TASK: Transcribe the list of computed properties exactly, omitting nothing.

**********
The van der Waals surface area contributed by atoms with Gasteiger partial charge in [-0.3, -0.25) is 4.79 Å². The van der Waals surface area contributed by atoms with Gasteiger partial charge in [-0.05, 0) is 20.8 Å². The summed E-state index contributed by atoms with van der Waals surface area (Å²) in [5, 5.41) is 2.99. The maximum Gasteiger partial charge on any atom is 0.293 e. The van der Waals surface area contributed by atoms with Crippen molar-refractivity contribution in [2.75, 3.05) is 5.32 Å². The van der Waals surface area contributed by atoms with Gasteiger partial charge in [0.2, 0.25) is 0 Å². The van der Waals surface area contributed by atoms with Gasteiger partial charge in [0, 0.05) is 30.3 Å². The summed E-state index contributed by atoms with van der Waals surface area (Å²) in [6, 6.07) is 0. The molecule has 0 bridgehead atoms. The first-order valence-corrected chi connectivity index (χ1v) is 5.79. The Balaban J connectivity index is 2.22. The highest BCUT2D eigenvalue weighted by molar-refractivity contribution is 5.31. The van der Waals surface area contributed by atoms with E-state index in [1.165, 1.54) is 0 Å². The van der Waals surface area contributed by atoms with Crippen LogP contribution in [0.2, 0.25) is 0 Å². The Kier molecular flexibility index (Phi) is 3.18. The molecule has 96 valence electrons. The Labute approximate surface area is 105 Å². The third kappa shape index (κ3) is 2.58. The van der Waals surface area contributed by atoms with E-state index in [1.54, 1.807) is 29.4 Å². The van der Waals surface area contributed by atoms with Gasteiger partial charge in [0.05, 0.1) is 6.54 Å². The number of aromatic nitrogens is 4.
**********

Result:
The van der Waals surface area contributed by atoms with Gasteiger partial charge in [-0.3, -0.25) is 4.79 Å². The van der Waals surface area contributed by atoms with Gasteiger partial charge in [-0.05, 0) is 20.8 Å². The summed E-state index contributed by atoms with van der Waals surface area (Å²) in [5, 5.41) is 2.99. The maximum Gasteiger partial charge on any atom is 0.293 e. The van der Waals surface area contributed by atoms with Crippen molar-refractivity contribution in [2.75, 3.05) is 5.32 Å². The van der Waals surface area contributed by atoms with Gasteiger partial charge in [0.2, 0.25) is 0 Å². The van der Waals surface area contributed by atoms with Gasteiger partial charge in [0, 0.05) is 30.3 Å². The summed E-state index contributed by atoms with van der Waals surface area (Å²) in [6, 6.07) is 0. The molecule has 0 bridgehead atoms. The first-order valence-corrected chi connectivity index (χ1v) is 5.79. The Balaban J connectivity index is 2.22. The highest BCUT2D eigenvalue weighted by molar-refractivity contribution is 5.31. The van der Waals surface area contributed by atoms with E-state index in [1.165, 1.54) is 0 Å². The van der Waals surface area contributed by atoms with Crippen LogP contribution in [0.2, 0.25) is 0 Å². The Kier molecular flexibility index (Phi) is 3.18. The molecule has 96 valence electrons. The Labute approximate surface area is 105 Å². The third kappa shape index (κ3) is 2.58. The van der Waals surface area contributed by atoms with E-state index in [1.54, 1.807) is 29.4 Å². The van der Waals surface area contributed by atoms with Gasteiger partial charge in [0.05, 0.1) is 6.54 Å². The number of aromatic nitrogens is 4.